Using RACI to get the right people participating

Leading Collaboration: Part Two
Thursday, May 30, 2019
“Coming together is a beginning. Staying together is progress. And working together is success.”
—Henry Ford

This is the second in a series of articles designed to help interested leaders orient themselves to collaboration. This article explores how to identify who should participate in a project-specific collaboration by considering the work and roles of the people involved through a RACI lens.

Once you’ve committed to pursuing collaboration, the next question is often, “OK, now who should participate?” Deciding who to include is often a source of anxiety for leaders. While some subject-matter experts and decision-makers may be obvious candidates, many other stakeholders, team members, or curious parties fall into a broad gray area. For many leaders, in the spirit of collaboration, the natural impulse is to include everyone. And of course, the goal of collaboration is to be as inclusive as possible. But if you’re just getting started or are in a culture where collaboration isn’t the norm, broad collaboration without the skills to manage it can jeopardize team focus, undermine the conditions needed to build trust, and drain resources. In order to nurture collaboration, you’ll need to dig deeper to determine who should participate, and when and to what degree you invite them into the collaboration process.

One useful tool for determining who to include is a RACI matrix. RACI stands for responsible, accountable, consulted, and informed. The RACI matrix describes the level of participation involved in completing tasks for a given project or process. RACI allows you to review the current (or anticipated) roles in your collaboration project, identify the level of responsibility for each role, and begin to identify where and when to bring stakeholders into the collaboration.

The visual below shows a range of stakeholders, their roles in process development, and RACI designation. For the sake of simplicity, we’re using process development as an example of a collaborative project. However, you should be able to assign RACI to any project or initiative. You’ll notice that some roles have multiple RACI designations. This should be expected since different levels of contributions can be made within roles.


Responsible: doing the actual work

[Process managers and performers]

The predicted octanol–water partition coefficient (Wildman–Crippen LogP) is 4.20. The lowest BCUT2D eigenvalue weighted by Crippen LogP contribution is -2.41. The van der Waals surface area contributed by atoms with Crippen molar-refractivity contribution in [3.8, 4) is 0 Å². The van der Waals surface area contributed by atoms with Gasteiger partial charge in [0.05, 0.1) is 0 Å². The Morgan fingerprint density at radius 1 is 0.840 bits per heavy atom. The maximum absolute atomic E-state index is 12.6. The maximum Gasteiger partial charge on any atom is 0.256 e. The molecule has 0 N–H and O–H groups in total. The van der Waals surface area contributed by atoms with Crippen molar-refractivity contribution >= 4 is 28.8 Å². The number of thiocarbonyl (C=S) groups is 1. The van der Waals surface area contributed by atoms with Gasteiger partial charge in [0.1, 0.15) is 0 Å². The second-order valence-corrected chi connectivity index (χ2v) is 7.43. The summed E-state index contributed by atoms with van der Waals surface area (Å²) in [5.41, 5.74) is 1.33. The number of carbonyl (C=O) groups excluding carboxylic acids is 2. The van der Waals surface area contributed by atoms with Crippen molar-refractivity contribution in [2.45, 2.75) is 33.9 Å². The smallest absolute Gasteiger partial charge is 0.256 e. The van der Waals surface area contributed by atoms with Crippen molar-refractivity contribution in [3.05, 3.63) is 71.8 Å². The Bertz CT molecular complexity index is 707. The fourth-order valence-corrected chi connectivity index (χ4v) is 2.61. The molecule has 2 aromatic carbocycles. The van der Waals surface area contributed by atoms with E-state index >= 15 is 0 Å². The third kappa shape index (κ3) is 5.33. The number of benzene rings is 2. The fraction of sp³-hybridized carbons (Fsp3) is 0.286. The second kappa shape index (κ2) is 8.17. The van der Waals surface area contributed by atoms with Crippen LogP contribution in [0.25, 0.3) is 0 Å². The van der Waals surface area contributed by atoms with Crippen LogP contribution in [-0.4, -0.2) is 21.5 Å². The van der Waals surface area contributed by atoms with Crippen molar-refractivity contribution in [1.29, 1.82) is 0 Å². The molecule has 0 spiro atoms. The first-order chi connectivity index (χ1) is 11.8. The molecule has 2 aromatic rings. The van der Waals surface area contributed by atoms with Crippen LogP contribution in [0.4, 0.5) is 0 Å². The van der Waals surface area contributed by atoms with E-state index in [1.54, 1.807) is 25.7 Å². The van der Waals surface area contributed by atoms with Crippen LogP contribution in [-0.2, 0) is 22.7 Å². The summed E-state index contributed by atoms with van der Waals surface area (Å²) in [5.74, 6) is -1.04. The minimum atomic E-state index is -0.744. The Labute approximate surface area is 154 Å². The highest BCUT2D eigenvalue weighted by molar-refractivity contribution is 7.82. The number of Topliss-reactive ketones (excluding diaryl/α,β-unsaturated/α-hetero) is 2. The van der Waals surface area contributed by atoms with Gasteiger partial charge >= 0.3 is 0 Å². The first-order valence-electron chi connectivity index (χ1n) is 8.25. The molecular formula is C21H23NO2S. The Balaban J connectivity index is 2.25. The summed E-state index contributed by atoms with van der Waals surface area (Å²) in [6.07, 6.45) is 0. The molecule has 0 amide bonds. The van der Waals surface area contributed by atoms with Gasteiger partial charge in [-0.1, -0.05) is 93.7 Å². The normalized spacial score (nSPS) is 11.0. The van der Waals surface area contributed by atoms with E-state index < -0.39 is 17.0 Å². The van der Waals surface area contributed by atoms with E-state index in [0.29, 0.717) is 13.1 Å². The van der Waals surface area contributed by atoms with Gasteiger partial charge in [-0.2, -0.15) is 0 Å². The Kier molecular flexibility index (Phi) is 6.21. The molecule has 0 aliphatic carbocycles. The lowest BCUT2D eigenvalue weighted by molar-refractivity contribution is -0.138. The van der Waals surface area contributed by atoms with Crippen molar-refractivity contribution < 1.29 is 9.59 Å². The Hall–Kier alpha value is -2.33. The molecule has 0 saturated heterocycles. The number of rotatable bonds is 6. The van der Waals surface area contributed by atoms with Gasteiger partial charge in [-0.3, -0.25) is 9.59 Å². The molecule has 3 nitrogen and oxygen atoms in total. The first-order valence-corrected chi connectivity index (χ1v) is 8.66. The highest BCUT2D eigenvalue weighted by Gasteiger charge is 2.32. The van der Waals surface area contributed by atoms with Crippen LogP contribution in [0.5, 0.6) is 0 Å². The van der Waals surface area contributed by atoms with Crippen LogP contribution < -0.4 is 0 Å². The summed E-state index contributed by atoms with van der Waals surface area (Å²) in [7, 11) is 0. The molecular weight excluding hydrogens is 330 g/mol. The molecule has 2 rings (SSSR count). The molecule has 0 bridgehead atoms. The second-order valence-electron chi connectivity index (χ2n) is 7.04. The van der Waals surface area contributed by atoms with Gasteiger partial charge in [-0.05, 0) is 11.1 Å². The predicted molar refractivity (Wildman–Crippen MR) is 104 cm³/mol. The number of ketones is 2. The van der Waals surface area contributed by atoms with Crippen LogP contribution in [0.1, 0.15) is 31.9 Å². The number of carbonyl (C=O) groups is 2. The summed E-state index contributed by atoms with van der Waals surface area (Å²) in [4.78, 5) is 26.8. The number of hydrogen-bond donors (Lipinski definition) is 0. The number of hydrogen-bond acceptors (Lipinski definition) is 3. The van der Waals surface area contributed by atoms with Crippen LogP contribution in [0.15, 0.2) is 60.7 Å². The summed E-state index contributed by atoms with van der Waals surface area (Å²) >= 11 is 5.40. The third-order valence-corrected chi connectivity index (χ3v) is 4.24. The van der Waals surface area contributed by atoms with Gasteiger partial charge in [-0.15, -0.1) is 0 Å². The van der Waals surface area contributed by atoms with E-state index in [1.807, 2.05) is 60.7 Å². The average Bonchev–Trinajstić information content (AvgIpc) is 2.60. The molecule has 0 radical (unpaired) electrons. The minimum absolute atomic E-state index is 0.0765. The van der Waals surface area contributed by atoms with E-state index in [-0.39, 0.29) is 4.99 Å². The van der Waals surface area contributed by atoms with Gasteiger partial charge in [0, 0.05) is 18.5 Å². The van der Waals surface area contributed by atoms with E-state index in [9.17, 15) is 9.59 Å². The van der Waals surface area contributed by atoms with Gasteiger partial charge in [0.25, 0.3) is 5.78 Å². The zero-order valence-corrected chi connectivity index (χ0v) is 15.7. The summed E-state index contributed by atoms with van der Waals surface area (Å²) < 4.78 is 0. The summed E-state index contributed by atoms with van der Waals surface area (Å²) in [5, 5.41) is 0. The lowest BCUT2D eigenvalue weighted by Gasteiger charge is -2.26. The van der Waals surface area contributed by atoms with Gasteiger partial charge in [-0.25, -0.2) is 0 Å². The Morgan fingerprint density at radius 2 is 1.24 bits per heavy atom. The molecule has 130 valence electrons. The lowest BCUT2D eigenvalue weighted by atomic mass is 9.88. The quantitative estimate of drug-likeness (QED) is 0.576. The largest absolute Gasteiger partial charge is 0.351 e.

In a RACI matrix, people who actually perform the work are considered responsible. Whether this involves building and maintaining the process (systems architects, programmers, UX/UI, et al) or delivering the process (customer service reps, specialists, et al) their primary focus is the process.

As a rule of thumb, people who are responsible should be included in collaboration from the very beginning. They possess first-hand knowledge of what and how things are done. Their familiarity with the details and nuances of actually performing the work can make or break the effort. However, these people are so close to the process that they can easily get lost in the details. That’s why we also want to include the strategic view of those who are accountable.

Accountable: ensuring the work gets done

[Process Owner, Stakeholders, Facilitator/Leader ]

The primary characteristic of the accountable role is that they ensure completion of the task. This person is “on-the-hook” to deliver the solution. Coincidentally most collaboration leaders occupy this role. Other roles that are accountable can include product owners, creative directors, senior managers, et al.

Accountable can also be applied to those who are responsible for the performance or business outcome of the collaboration. They deliver “results” rather than the actual solution. These are typically senior leaders (Directors or VPs) who are invested in the business outcomes of the collaboration, but their management role prevents them from playing an active role in the collaborative process. The strategic insights from these individuals remind the team of why the process is important and how it impacts the big picture.

As a collaboration leader, ensuring the support of accountable senior leaders is crucial. Engage with them at an early stage, gauge how much they want and/or are able to participate and clarify how they’d like to contribute. They might want to actively participate, assign a proxy (someone to attend on their behalf) or simply ask for regular progress updates.

People who are accountable can also be the decision-maker (a role not specifically identified in RACI but very much worth considering). Ideally, the decision-maker should be one person, but in some cases might be a group, such as a board of directors. The decision-maker often sits at a higher management level and is represented by proxy by another senior leader who is made accountable for ensuring the project satisfies their overall strategic intent.

Consulted: contributing to decisions